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Chef Curry with the Shot: A Woman's Right to Choose

Ivy

Chef Curry with the Shot: A Woman's Right to Choose

Gabrielle Hickmon

Apparently. Ayesha Curry is getting a cooking show and true to form, Black Twitter erupted with memes making fun of her. Ole girl tweeted one thing a few months ago and is now the princess of patriarchy, hated by all. Don't get me wrong- I get it. Most Black women don't have access to the "ladyhood" that Ayesha does. But, I mean y'all, she was tweeting about her own experiences. I'm the first person to stand in support of nuance so I understand how they came off as leaving no room for women to exist on the other side of the spectrum. As if dressing modestly is the one way to get a man or should be the key to being respected as a woman in this day and age. We don't know for sure, but if that is actually how she feels, then it's a bit of an antiquated view (in my opinion).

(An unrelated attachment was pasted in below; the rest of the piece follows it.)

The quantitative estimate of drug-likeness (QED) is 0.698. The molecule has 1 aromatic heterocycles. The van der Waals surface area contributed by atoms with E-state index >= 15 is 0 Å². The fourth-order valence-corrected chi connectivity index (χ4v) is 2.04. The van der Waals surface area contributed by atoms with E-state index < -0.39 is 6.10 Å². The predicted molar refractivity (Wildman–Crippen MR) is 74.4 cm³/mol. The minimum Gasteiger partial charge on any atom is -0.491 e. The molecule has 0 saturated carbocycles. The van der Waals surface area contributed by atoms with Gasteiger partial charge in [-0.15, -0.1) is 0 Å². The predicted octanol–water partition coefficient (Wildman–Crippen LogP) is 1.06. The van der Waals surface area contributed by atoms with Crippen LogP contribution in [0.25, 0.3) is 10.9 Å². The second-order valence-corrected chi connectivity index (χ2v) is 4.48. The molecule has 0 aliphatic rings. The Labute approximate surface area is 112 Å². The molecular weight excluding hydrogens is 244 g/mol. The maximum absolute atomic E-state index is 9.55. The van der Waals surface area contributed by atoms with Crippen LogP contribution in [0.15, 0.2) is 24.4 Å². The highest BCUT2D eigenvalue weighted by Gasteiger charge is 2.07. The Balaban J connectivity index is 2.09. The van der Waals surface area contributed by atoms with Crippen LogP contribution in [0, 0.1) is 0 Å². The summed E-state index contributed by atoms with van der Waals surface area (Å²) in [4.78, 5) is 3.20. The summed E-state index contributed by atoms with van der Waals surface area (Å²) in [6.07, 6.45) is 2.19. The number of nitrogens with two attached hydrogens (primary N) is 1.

However, as a feminist, I will support her right to have it. I think we've gotten feminism confused with a lot of things that it isn't. Which is partially due to the fact that a I don't believe a clear view or outline of the feminist movement and its goals has been articulated. Equality of the sexes, sure, but what does that mean in a practical sense? What space does that leave for intersectionality, trans-issues, and the needs of the LGB+ community?

Feminism doesn't mean that women are better than men. It doesn't mean putting women ahead of men. It shouldn't be about perpetuating differences among groups of women, which is why intersectionality is so key. And it should not only create space, but actively advocate for the rights, needs, and desires of queer and trans people. Feminism is about tearing down the structures in our society that have for so long privileged one group to the detriment of all the others.

Thing is, if we ever want to live in a society where everyone is not only tolerated, but actually accepted then we've got to stop praising one type of person and ragging on another. Take for example Cardi B and Ayesha Curry. Why is it that the timeline praises one and mocks another? Why can't the experiences of both be valid and important examples of what feminism looks like?

At the end of the day, feminism is all about opening up the world so that more people have a say in what their life looks like. So for me, it isn't Ayesha or Cardi, this feminist is here for them both. I hope one day you will be too.